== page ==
Mr. Donald L. Norbie of Greeley, Colorado, serves the Lord in a number of ways, including work among students.
Although quite brief, Mr. Norbie’s article lends special emphasis to an extremely important point sometimes overlooked by God’s people today.
“Tell us, when shall these things be? And what shall be the sign of thy coming and of the world?” (Matt. 24:3) .
Today many prophetic teachers are excited about the “signs” that Christ’s return for His Church is near. They speak of Israel’s being in the land (the fig tree budding) , and of the number of wars and famines (Matt. 24:6, 7). They tell of rumors that Israel is planning to rebuild the Temple. They see in Egypt’s politics a prophetic fulfillment. And they proclaim that all these are signs that Christ’s return is near.
Yet in the same breath they will solemnly proclaim that Christ could have returned for His Church at any time since He ascended to heaven. He could have returned in the first century or second or fifth or nineteenth. Nothing had to be fulfilled before His return to claim His bride.
Perhaps those who teach the Word need to be consistent. If the signs are relevant for the Church, then obviously Christ would not return before their fulfillment. If Israel had to be restored to the land before Christ could return, then He could not return before the 20th century. For nearly 20 centuries Israel had no national identity.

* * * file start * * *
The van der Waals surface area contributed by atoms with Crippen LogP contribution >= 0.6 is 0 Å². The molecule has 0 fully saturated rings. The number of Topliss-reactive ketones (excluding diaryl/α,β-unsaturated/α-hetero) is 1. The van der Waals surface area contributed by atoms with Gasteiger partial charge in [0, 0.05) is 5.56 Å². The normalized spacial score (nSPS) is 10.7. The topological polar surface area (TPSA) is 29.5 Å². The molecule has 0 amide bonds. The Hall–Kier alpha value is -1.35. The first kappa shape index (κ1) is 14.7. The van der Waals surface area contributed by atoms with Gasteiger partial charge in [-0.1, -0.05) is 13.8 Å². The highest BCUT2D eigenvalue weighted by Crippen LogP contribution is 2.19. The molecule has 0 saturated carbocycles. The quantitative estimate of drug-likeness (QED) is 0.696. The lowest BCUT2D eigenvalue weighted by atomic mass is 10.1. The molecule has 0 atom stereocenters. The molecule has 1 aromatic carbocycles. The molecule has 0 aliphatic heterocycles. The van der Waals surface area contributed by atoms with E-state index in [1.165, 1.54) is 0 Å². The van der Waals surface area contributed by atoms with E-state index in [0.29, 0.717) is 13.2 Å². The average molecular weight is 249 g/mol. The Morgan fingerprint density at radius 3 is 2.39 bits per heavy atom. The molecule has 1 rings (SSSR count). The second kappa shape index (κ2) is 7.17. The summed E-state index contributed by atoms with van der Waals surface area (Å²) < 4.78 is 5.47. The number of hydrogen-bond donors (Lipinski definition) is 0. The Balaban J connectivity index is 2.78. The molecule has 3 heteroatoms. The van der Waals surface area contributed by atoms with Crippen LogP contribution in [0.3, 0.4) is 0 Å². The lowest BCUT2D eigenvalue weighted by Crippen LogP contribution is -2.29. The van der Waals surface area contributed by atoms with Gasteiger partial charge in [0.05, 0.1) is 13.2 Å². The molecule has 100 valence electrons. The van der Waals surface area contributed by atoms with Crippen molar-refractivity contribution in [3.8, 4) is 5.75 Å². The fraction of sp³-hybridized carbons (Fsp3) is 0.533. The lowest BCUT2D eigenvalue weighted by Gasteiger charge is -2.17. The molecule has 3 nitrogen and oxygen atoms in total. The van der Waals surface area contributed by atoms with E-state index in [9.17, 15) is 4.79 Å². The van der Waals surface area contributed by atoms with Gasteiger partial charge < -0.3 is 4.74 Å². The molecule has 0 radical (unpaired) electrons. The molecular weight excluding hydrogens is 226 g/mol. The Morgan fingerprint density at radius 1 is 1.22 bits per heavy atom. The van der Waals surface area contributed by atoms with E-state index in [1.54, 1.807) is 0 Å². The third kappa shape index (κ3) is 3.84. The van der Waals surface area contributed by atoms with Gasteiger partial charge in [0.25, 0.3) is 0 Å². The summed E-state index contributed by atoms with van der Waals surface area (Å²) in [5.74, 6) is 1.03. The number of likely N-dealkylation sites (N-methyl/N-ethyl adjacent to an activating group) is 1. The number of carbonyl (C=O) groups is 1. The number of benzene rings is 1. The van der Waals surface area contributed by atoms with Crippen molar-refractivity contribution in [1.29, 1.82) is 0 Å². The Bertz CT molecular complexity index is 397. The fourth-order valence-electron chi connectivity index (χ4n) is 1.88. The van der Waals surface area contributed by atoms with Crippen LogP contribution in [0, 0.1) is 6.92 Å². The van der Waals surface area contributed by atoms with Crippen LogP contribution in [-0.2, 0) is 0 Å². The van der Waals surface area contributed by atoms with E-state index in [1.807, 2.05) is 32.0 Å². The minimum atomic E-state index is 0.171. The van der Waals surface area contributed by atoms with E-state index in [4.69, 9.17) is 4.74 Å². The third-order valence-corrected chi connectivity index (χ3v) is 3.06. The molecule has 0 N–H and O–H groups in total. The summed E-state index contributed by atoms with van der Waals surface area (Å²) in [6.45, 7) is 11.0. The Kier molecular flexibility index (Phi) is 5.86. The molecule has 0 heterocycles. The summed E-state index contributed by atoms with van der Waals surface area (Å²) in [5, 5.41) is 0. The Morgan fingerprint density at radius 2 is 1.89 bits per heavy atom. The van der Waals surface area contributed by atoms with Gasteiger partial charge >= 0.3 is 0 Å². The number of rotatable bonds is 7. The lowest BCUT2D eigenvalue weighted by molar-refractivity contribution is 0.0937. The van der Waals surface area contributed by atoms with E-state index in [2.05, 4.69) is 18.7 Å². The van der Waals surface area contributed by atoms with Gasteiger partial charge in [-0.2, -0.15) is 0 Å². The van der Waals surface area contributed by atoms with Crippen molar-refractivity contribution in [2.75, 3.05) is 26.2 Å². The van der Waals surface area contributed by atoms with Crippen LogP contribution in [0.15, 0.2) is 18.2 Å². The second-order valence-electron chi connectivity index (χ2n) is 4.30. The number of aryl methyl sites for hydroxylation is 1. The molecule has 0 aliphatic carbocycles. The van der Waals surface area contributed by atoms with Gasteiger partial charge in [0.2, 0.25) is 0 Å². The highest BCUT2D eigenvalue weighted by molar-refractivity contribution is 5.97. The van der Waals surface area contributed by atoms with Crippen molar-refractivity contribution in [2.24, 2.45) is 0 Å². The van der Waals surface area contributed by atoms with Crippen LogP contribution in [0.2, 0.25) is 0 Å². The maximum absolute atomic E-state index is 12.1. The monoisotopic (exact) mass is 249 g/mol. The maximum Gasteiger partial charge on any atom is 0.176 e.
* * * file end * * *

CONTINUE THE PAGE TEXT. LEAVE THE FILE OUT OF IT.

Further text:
Some earlier Bible teachers were more consistent with their understanding of the imminent return of Christ. They taught that Christ could return at any moment and believed the signs were for Israel, not the Church.
William Kelly writes of Matthew 24, “but the portion we are looking at does not refer to Christians, but to the Jewish disciples as they then were, and as they will be” (Lectures on Matthew, p. 437). William Kelly and many others taught that signs were for Israel, not the Church.
Those who preach that the signs are meaningful are really preaching a post-tribulation rapture. But to preach the possibility of the immediate return of Christ and in the next breath to proclaim the spine-tingling prophetic fulfillment of signs is not being consistent. And the one who proclaims God’s Word incurs a solemn responsibility.
Perhaps we need to be more occupied with the practical state of God’s people as they await His return than with prophetic minutiae. We may all be a little surprised to see how the events unfold in the future.